English major Frank “Gus” Biggio ‘93 is an attorney and veteran of the Afghan conflict. He served with the Marines in Afghanistan in 2009. He currently lives abroad but returns to the Buckeye State for visits. His book of short stories about his experiences in Afghanistan, “The Wolves of Helmand,” will be published next year.
Enjoy excerpts from an Op-ed by Biggio published in Cleveland.com.
I’m often asked whether my service in Afghanistan was worth it. It’s a simple question that has no simple answer. It will never be for me to say to the families of the Marines who were killed or wounded in Afghanistan whether it was worth it. But to those families, I can say unequivocally that the service of their loved ones mattered and made a difference.
When I reflect on how our service matters, I think of the many Afghans who smiled as they saw their image emerge from a Polaroid snapshot I’d taken with the camera I carried with me everywhere, likely the only picture they’d ever had of themselves.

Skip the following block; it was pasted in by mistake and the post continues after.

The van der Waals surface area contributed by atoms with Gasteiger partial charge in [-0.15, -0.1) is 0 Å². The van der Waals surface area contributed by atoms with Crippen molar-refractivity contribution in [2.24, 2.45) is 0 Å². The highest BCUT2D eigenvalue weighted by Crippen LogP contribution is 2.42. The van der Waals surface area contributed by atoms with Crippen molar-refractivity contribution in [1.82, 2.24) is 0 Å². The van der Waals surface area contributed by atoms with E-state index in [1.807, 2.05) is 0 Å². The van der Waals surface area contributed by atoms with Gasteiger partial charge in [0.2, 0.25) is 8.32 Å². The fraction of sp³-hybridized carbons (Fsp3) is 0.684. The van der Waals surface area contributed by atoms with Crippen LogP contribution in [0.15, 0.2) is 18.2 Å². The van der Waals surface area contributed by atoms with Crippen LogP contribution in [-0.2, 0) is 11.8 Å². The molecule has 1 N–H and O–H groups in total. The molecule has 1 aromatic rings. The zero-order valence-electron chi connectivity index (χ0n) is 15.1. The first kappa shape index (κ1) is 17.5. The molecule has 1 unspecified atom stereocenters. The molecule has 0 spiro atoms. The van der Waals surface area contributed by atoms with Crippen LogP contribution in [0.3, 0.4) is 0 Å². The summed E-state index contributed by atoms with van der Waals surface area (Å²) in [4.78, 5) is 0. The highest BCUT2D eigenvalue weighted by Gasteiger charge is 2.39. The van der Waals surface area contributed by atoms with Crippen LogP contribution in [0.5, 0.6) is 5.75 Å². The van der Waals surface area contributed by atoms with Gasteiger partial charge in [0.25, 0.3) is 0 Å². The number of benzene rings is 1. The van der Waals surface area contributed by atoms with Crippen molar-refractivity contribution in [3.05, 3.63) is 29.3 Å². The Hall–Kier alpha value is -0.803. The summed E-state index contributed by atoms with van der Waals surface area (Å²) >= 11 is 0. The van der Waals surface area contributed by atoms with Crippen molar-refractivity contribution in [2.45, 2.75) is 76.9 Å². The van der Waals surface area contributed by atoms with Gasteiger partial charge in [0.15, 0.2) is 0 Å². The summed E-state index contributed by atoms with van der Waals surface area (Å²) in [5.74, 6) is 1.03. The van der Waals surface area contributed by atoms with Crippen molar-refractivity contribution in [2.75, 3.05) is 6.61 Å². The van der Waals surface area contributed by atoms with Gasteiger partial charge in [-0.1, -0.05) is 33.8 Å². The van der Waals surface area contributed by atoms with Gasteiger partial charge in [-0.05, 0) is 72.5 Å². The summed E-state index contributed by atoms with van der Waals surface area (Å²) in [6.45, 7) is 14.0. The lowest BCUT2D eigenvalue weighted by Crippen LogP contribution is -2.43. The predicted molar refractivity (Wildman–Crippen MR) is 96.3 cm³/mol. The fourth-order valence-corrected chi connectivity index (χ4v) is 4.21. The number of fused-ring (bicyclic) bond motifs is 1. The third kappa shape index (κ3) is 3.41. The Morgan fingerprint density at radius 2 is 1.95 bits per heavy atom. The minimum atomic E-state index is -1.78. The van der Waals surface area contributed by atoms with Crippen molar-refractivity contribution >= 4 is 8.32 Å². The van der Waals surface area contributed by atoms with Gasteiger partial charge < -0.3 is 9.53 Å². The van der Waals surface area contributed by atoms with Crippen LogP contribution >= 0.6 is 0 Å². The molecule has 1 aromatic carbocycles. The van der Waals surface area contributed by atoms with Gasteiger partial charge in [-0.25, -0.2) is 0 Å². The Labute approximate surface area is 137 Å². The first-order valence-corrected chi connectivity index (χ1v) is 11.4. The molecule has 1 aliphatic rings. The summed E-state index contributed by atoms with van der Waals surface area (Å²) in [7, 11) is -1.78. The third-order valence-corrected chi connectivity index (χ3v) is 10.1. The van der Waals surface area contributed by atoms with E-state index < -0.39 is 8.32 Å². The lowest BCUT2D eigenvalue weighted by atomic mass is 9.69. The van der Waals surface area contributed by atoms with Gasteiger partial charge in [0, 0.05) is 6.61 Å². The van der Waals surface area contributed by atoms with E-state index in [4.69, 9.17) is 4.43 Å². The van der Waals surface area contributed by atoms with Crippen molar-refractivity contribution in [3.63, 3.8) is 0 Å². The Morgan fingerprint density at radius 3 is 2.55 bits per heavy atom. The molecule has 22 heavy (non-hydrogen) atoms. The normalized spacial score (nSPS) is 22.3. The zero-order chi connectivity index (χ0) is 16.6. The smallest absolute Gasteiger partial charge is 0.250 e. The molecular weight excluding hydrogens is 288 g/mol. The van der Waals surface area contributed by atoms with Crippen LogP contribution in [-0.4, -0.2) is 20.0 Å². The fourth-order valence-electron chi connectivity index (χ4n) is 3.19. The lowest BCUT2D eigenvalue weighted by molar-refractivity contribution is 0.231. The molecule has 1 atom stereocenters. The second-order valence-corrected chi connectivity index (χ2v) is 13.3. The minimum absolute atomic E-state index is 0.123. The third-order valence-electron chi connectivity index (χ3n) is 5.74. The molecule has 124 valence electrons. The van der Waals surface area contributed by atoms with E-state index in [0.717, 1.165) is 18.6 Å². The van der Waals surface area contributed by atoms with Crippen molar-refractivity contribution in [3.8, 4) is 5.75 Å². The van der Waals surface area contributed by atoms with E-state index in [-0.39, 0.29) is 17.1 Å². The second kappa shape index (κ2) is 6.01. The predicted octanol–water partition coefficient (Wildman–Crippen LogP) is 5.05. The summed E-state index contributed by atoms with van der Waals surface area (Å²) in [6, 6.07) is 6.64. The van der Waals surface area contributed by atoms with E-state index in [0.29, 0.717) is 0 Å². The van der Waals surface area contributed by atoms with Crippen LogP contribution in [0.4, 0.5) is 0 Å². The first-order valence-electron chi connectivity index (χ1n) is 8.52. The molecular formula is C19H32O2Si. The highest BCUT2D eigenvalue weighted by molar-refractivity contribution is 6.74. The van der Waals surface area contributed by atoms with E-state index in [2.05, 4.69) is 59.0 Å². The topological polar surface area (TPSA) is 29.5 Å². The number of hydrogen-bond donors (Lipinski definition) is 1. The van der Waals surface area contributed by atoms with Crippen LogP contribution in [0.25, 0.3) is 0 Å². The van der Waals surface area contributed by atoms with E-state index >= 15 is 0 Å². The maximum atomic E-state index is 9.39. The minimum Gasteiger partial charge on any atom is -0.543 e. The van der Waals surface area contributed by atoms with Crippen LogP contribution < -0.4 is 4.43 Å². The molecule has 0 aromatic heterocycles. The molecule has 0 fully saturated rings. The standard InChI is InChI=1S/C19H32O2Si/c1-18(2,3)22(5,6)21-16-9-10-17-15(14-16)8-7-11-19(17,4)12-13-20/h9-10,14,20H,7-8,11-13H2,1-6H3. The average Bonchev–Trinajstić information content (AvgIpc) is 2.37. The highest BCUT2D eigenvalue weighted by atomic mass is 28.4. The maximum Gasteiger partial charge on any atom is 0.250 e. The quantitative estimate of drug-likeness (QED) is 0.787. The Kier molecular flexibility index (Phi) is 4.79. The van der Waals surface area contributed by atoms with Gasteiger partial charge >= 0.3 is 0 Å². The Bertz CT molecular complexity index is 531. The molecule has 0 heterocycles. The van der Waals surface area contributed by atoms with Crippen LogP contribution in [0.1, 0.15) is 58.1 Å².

I remember Ishmael, whose parents and other relatives were killed when a bomb was dropped on their family compound and who had every reason to hate us. He did not, and instead would come to our patrol base to say hello to the Marines and ask for some English lessons.
I think of the many Abdul Rahmans I met, ranging from infants to ancients, as well as the Mohameds, Abdullahs, Saeds, and Walis who invited me to sit for tea and chew on a freshly cooked goat.
Or a widow named Sahaba, who cried tears of joy when Marines gave her enough rice, beans, and cooking oil to last her and her children for a month.
Or Haji Mohammed Hajem, who brought his family and all the belongings they could pile into a trailer towed behind a tractor back to Nawa after having fled the district 18 months before Marines made his home safe enough for their return.
Or a giant of a man named Haji Abdul Ghafar, who embraced me in his huge arms when I gave him a Pashto-language Quran and a prayer rug, then looked me in the eye and said in halting, broken English, “You are good men. I will pray for you as long as I live.”
Afghanistan wasn’t perfect when I served there. And it’s far from perfect today. But I think I can speak for the Marines I deployed with, as well as the thousands of other Afghanistan veterans, that our service mattered, and made a difference. Nothing revealed in the Afghanistan Papers can take that from us.